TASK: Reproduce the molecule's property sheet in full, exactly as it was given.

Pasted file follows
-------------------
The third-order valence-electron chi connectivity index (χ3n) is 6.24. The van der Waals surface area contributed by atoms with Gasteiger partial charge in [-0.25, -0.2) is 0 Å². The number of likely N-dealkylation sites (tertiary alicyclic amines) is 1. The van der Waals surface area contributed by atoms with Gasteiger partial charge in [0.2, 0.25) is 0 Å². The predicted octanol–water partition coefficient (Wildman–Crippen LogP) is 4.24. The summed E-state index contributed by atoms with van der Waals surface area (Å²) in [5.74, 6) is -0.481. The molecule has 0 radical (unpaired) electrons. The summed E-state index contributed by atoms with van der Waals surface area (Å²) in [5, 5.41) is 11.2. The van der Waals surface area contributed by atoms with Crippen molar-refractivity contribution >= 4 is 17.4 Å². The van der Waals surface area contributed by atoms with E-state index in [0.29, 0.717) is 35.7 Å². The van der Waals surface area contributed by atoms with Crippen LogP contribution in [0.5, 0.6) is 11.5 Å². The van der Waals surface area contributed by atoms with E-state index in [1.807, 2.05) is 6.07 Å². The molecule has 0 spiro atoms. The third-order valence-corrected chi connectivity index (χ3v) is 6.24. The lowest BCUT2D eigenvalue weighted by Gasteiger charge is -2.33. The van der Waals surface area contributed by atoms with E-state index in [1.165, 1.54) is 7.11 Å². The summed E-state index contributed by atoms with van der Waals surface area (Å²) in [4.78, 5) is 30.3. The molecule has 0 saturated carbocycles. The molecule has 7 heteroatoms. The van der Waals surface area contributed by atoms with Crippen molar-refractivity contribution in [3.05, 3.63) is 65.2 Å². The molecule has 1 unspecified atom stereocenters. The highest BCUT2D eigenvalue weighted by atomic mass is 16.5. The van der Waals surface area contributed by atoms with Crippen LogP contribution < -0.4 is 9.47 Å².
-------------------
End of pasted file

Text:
The third-order valence-electron chi connectivity index (χ3n) is 6.24. The van der Waals surface area contributed by atoms with Gasteiger partial charge in [-0.25, -0.2) is 0 Å². The number of likely N-dealkylation sites (tertiary alicyclic amines) is 1. The van der Waals surface area contributed by atoms with Gasteiger partial charge in [0.2, 0.25) is 0 Å². The predicted octanol–water partition coefficient (Wildman–Crippen LogP) is 4.24. The summed E-state index contributed by atoms with van der Waals surface area (Å²) in [5.74, 6) is -0.481. The molecule has 0 radical (unpaired) electrons. The summed E-state index contributed by atoms with van der Waals surface area (Å²) in [5, 5.41) is 11.2. The van der Waals surface area contributed by atoms with Crippen molar-refractivity contribution >= 4 is 17.4 Å². The van der Waals surface area contributed by atoms with E-state index in [0.29, 0.717) is 35.7 Å². The van der Waals surface area contributed by atoms with Crippen LogP contribution in [0.5, 0.6) is 11.5 Å². The van der Waals surface area contributed by atoms with E-state index in [1.807, 2.05) is 6.07 Å². The molecule has 0 spiro atoms. The third-order valence-corrected chi connectivity index (χ3v) is 6.24. The lowest BCUT2D eigenvalue weighted by Gasteiger charge is -2.33. The van der Waals surface area contributed by atoms with E-state index in [1.165, 1.54) is 7.11 Å². The summed E-state index contributed by atoms with van der Waals surface area (Å²) in [4.78, 5) is 30.3. The molecule has 0 saturated carbocycles. The molecule has 7 heteroatoms. The van der Waals surface area contributed by atoms with Crippen molar-refractivity contribution in [3.05, 3.63) is 65.2 Å². The molecule has 1 unspecified atom stereocenters. The highest BCUT2D eigenvalue weighted by atomic mass is 16.5. The van der Waals surface area contributed by atoms with Crippen LogP contribution < -0.4 is 9.47 Å².